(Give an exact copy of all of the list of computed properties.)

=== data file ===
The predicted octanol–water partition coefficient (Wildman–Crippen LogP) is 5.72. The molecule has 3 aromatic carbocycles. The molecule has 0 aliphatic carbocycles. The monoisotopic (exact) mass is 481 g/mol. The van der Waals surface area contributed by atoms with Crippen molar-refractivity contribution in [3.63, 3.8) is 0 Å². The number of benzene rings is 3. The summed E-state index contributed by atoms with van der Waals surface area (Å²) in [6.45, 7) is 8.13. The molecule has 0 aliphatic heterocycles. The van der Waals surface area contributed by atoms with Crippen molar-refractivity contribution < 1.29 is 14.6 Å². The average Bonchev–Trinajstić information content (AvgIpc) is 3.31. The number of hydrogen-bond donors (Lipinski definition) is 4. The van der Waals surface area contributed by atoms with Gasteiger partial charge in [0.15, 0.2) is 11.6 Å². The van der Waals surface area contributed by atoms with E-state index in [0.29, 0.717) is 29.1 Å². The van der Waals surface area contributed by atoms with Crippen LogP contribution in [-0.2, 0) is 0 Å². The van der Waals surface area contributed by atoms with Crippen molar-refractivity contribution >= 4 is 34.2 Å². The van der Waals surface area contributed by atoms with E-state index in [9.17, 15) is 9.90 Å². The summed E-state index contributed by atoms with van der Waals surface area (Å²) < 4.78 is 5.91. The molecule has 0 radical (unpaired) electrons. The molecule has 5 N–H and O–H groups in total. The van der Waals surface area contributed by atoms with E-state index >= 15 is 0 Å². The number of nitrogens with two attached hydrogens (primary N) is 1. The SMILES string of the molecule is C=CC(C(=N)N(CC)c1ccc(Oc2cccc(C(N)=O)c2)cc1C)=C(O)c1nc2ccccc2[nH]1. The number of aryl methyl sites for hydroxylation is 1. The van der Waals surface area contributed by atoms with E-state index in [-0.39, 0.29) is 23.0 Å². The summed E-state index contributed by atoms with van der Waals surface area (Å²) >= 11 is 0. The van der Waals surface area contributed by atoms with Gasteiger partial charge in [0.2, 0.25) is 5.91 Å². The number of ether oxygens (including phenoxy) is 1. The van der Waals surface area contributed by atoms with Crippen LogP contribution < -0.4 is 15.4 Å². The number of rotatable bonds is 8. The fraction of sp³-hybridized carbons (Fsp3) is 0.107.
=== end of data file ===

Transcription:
The predicted octanol–water partition coefficient (Wildman–Crippen LogP) is 5.72. The molecule has 3 aromatic carbocycles. The molecule has 0 aliphatic carbocycles. The monoisotopic (exact) mass is 481 g/mol. The van der Waals surface area contributed by atoms with Crippen molar-refractivity contribution in [3.63, 3.8) is 0 Å². The number of benzene rings is 3. The summed E-state index contributed by atoms with van der Waals surface area (Å²) in [6.45, 7) is 8.13. The molecule has 0 aliphatic heterocycles. The van der Waals surface area contributed by atoms with Crippen molar-refractivity contribution < 1.29 is 14.6 Å². The average Bonchev–Trinajstić information content (AvgIpc) is 3.31. The number of hydrogen-bond donors (Lipinski definition) is 4. The van der Waals surface area contributed by atoms with Gasteiger partial charge in [0.15, 0.2) is 11.6 Å². The van der Waals surface area contributed by atoms with E-state index in [0.29, 0.717) is 29.1 Å². The van der Waals surface area contributed by atoms with Crippen LogP contribution in [-0.2, 0) is 0 Å². The van der Waals surface area contributed by atoms with Crippen molar-refractivity contribution >= 4 is 34.2 Å². The van der Waals surface area contributed by atoms with E-state index in [9.17, 15) is 9.90 Å². The summed E-state index contributed by atoms with van der Waals surface area (Å²) < 4.78 is 5.91. The molecule has 0 radical (unpaired) electrons. The molecule has 5 N–H and O–H groups in total. The van der Waals surface area contributed by atoms with E-state index >= 15 is 0 Å². The number of nitrogens with two attached hydrogens (primary N) is 1. The SMILES string of the molecule is C=CC(C(=N)N(CC)c1ccc(Oc2cccc(C(N)=O)c2)cc1C)=C(O)c1nc2ccccc2[nH]1. The number of aryl methyl sites for hydroxylation is 1. The van der Waals surface area contributed by atoms with E-state index in [-0.39, 0.29) is 23.0 Å². The summed E-state index contributed by atoms with van der Waals surface area (Å²) >= 11 is 0. The van der Waals surface area contributed by atoms with Gasteiger partial charge in [0.2, 0.25) is 5.91 Å². The number of ether oxygens (including phenoxy) is 1. The van der Waals surface area contributed by atoms with Crippen LogP contribution < -0.4 is 15.4 Å². The number of rotatable bonds is 8. The fraction of sp³-hybridized carbons (Fsp3) is 0.107.